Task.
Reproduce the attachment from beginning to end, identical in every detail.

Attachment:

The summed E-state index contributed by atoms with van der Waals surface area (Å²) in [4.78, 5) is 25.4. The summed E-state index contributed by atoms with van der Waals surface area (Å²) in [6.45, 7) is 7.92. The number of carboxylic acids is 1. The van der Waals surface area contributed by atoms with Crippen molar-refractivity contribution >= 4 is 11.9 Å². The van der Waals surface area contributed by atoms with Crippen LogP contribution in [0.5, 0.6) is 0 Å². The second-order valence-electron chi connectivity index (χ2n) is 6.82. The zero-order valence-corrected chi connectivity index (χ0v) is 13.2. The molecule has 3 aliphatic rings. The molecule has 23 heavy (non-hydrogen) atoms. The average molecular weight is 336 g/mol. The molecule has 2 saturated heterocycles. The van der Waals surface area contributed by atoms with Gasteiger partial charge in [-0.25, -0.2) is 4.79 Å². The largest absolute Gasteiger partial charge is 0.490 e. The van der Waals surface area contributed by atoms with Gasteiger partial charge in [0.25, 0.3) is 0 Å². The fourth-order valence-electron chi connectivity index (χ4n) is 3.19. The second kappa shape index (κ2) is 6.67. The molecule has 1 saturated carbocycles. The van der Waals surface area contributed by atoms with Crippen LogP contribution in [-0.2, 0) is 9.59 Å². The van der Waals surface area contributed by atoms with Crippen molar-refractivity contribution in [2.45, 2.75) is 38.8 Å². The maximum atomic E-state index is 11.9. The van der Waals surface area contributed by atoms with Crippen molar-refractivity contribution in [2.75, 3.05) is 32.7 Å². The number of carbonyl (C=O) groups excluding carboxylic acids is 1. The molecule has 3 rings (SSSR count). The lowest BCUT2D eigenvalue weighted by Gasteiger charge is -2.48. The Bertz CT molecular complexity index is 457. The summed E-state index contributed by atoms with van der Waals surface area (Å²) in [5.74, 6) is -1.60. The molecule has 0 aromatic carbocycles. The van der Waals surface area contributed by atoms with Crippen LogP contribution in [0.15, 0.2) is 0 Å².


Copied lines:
The summed E-state index contributed by atoms with van der Waals surface area (Å²) in [4.78, 5) is 25.4. The summed E-state index contributed by atoms with van der Waals surface area (Å²) in [6.45, 7) is 7.92. The number of carboxylic acids is 1. The van der Waals surface area contributed by atoms with Crippen molar-refractivity contribution >= 4 is 11.9 Å². The van der Waals surface area contributed by atoms with Crippen LogP contribution in [0.5, 0.6) is 0 Å². The second-order valence-electron chi connectivity index (χ2n) is 6.82. The zero-order valence-corrected chi connectivity index (χ0v) is 13.2. The molecule has 3 aliphatic rings. The molecule has 23 heavy (non-hydrogen) atoms. The average molecular weight is 336 g/mol. The molecule has 2 saturated heterocycles. The van der Waals surface area contributed by atoms with Gasteiger partial charge in [-0.25, -0.2) is 4.79 Å². The largest absolute Gasteiger partial charge is 0.490 e. The van der Waals surface area contributed by atoms with Gasteiger partial charge in [0.25, 0.3) is 0 Å². The fourth-order valence-electron chi connectivity index (χ4n) is 3.19. The second kappa shape index (κ2) is 6.67. The molecule has 1 saturated carbocycles. The van der Waals surface area contributed by atoms with Crippen LogP contribution in [-0.2, 0) is 9.59 Å². The van der Waals surface area contributed by atoms with Crippen molar-refractivity contribution in [2.45, 2.75) is 38.8 Å². The maximum atomic E-state index is 11.9. The van der Waals surface area contributed by atoms with Crippen molar-refractivity contribution in [2.75, 3.05) is 32.7 Å². The number of carbonyl (C=O) groups excluding carboxylic acids is 1. The molecule has 3 rings (SSSR count). The lowest BCUT2D eigenvalue weighted by Gasteiger charge is -2.48. The Bertz CT molecular complexity index is 457. The summed E-state index contributed by atoms with van der Waals surface area (Å²) in [5.74, 6) is -1.60. The molecule has 0 aromatic carbocycles. The van der Waals surface area contributed by atoms with Crippen LogP contribution in [0.15, 0.2) is 0 Å².